By Eric L.
There has been quite a lot of buzz concerning the new Dune film, especially since with the new trailers being released. Frankly I’m a bit excited, too, although the theatre release has been delayed repeatedly (now scheduled for Oct 22, 2021). However, I can’t say that I’m a Dune fan from way back, since I had never read any of the 18 books in the series until recently.
I host the HCLS book discussion group Read. Think. Talk. on the first Monday of the month. More often than not, we read and discuss classic, social, and philosophical sci-fi. Several members of the group wanted to read Dune (the original). Although I had a desire to read it, and with the new movie and an HBO series on the way, it seemed like a great time to familiarize myself with the source material. However, I was a bit reluctant, as it’s not a great idea to suggest a 600-plus page book, with three appendices and a glossary of terms, for a book discussion group. Moreover, I’ll concede I’m still a bit intimidated by long books!
The plot centers around young Paul Atreides whose world is upturned when his family/house must relocate to the desert planet Arrakis, colloquially called Dune. A rival house, Harkonnen, was governing Dune and wants to wrest back control because of the planet’s valuable natural resource melange (also called spice). House Atreides is the more admirable of the two rival houses for a variety of reasons, not the least of which is the Harkonnen leader is a despicable person.
Melange enables interplanetary travel both via the pilot and as a fuel. It possesses a psychedelic effect, and people also ingest it as a mind-altering substance. Melange is only found in the sands of Dune, and harvesting it is a very dangerous endeavor because of the giant sandworms (the worms were really all I knew about Dune). The indigenous Fremen are the only folks who are able to survive in the desert with its extreme climate and dearth of water.
Paul has an interest in the Fremen from the outset, even before a series of events place him in contact with them. I don’t want give away too many details concerning the drama and intrigue that lead to House Atreides losing control of the planet, but they make for a good read. The Fremen believe Paul to be their chosen leader and they have a common interest in defeating the Harkonnens.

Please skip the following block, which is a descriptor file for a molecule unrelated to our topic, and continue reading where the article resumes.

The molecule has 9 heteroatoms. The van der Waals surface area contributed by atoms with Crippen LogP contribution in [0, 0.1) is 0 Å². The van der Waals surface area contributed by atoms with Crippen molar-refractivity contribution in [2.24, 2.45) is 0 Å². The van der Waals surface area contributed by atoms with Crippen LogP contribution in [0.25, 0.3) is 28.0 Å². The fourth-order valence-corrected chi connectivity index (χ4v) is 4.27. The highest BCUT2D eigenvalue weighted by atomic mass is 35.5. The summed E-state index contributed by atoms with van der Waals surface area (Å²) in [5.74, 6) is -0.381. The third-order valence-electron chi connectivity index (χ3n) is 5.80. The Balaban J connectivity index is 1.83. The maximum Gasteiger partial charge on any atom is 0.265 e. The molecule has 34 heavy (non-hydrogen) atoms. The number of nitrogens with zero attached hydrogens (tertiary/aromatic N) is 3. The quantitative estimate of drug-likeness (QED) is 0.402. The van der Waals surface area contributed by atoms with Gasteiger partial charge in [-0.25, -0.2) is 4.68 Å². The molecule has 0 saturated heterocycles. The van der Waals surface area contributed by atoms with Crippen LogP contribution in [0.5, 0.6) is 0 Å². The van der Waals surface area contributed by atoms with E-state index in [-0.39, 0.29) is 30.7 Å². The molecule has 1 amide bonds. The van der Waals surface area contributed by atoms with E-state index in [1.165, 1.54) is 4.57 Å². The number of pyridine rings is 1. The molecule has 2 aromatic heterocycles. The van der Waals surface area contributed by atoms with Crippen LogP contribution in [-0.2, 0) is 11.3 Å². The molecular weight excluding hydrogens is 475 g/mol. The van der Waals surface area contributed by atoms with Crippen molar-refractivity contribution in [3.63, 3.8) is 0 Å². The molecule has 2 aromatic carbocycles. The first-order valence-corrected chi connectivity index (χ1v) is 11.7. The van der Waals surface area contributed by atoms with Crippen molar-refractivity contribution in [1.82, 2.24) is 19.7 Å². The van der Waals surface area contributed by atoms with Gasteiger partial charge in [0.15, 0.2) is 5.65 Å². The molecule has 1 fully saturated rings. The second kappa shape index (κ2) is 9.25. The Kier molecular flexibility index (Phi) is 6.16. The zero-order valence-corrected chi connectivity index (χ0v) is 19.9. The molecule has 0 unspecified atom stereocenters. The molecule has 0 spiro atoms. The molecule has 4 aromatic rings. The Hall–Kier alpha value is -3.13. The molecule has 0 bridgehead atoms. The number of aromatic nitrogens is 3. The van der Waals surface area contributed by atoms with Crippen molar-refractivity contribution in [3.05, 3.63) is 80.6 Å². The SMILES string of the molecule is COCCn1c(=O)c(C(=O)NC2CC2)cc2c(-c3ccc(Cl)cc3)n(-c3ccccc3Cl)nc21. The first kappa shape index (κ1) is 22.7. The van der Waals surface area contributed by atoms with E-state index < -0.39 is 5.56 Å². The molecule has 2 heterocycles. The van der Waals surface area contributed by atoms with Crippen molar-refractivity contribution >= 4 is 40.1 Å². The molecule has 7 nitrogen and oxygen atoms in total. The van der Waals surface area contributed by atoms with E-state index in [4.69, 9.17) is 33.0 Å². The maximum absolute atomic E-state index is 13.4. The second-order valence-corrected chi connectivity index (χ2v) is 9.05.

This sort of story should all seem familiar, with revenge, an oppressive greedy regime, and the oft-repeated white male savior trope. However, Dune has some interesting differences. Paul is accompanied on his journey by his mother, Jessica, the unmarried concubine of his father and a member of the “Bene Gesserit.” One of the shadowy organization’s key tenets is controlling one’s thoughts to control how the body reacts. The members are taught to hone their intellect and possess the ability to persuade people using their words. They are not popular in the largely patriarchal society and are often and pejoratively referred to as “witches.” Jessica, against the rules of the Bene Gesserit, taught young Paul their ways. This skill set is the reason that some of the Fremen think he may fulfill their prophecy.
There are interesting power dynamics between Jessica and Paul, their feelings about each other, and how individual goals change throughout the story. Other strong female characters exist as well, including Paul’s love interest. Author Frank Herbert was apparently also interested in Zen and peyote, and the book is very much a product of the late 1960s. It is undeniably long but moves quickly. The action scenes are not drawn out, in fact I found their brevity interesting. I liked that the political buildup was described more, which seems closer to reality to me.
Dune has drama, intriguing characters, some philosophical issues, and an interesting environmental message. I half-read the appendices but found them rather dry without getting a feel for the characters first. That’s just me; perhaps you may like to have a complete understanding of the “world” before getting into the story.
On the continuum of science fiction and fantasy (if there is one), I lean to the former. I’d argue this is more fantasy, although it’s debatable. At any rate, the book contains new words, lots of new names, worlds, and families, all of which are difficult to pronounce. This is a book that’s worth your time and great source material for a film. The new film will tell the story in two parts, unlike the 1984 David Lynch film, which is an interesting story in and of itself (I’d recommend it).
In sum, one can get lost in another world and time in this book, and perhaps it’s nice to take a respite from current affairs for a bit.
Eric is a DIY Instructor and Research Specialist at the Elkridge branch. He enjoys reading, films, music, doing nearly anything outside, and people.